Assessing Respiratory Function Depends on Mechanical Characteristics of Balloon Catheters

Walterspacher S, Isaak L, Guttmann J, et al.
Citation: Respiratory Care September 2014, 59 (9) 1345-1352,



 Respiratory muscle function and lung and chest wall mechanics are reliably assessed by esophageal and gastric balloon catheters. The aim of this in vitro bench study was to assess the mechanical properties of commercially available balloon catheters using an experimental model with 3 defined compliances (27, 54, 90 mL/cm H2O).


Six catheters were investigated in 4 conditions: (1) balloon pressure during initial inflation, (2) static pressure measurements at different filling volumes, (3) estimation of set compliances in the experimental lung model at different levels of superimposed pressure, and (4) elastic balloon properties after 16 h of inflation.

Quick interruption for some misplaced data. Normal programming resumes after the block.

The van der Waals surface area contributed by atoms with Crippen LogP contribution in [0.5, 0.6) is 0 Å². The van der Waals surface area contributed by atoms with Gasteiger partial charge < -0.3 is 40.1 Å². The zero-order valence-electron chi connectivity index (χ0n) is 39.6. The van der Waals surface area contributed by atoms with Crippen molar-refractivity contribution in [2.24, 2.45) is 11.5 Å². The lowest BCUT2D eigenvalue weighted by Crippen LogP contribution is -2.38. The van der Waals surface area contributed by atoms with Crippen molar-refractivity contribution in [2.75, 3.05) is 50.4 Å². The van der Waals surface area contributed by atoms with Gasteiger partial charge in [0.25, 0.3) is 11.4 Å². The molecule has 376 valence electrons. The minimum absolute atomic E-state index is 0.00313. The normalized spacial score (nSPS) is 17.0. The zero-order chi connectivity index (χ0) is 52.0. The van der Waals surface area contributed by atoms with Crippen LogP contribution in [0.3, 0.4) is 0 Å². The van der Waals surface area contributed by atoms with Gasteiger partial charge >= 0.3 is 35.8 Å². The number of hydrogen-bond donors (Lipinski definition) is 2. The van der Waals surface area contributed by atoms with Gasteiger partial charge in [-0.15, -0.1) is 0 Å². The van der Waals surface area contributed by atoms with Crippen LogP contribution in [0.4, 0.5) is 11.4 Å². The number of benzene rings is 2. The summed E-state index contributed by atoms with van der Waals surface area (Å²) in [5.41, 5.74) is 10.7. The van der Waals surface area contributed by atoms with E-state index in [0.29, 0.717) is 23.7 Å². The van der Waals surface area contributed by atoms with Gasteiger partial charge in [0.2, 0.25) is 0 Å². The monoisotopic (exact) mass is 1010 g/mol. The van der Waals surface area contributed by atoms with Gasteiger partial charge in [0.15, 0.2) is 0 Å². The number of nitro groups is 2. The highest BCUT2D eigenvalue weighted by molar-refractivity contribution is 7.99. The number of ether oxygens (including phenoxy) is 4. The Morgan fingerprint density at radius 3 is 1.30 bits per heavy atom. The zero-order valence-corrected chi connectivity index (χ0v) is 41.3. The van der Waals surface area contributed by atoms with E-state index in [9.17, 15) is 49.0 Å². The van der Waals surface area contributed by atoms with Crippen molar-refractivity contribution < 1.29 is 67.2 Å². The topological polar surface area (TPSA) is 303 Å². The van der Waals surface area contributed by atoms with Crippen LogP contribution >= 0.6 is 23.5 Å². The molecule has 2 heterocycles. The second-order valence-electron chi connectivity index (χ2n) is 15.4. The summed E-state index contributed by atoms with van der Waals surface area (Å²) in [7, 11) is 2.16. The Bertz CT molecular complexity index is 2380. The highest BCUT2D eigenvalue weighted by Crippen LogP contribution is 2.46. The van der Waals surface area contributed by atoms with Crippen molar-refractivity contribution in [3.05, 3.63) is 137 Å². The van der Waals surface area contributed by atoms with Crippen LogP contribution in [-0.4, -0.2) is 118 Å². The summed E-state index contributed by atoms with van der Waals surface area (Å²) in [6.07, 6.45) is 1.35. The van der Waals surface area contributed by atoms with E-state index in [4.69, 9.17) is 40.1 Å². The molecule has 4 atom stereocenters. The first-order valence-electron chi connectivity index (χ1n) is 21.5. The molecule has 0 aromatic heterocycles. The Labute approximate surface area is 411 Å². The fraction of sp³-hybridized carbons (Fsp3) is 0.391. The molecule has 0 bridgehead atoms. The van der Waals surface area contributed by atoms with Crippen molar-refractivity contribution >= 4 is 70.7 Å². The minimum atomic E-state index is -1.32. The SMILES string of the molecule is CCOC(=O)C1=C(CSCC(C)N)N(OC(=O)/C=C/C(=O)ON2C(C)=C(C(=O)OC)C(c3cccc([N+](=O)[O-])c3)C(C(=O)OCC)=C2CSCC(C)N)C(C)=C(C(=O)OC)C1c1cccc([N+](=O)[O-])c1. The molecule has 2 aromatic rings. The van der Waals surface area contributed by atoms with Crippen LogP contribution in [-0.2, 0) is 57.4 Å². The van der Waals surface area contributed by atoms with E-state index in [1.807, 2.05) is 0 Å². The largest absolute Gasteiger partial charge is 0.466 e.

5/6 catheters showed initial pressure artifacts resulting from material adhesion. All static pressure measurements could be performed with an error < 1 cm H2O. Balloon overfilling resulted in larger errors in 4/6 catheters. Compliance determined from pressure measurements via the catheters differed by < 5% from that determined from direct pressure measurements. Sixteen hours of inflation resulted in a broader working range, that is, overfilling effects occurred at higher filling volumes.


The reliability of pressure measurements and estimation of the lung model’s compliance in the tested catheters are high. Filling volume appears to be critical for precise pressure measurement and compliance estimation. At first use, adhesion of the balloon material might prevent reliable pressure measurement.

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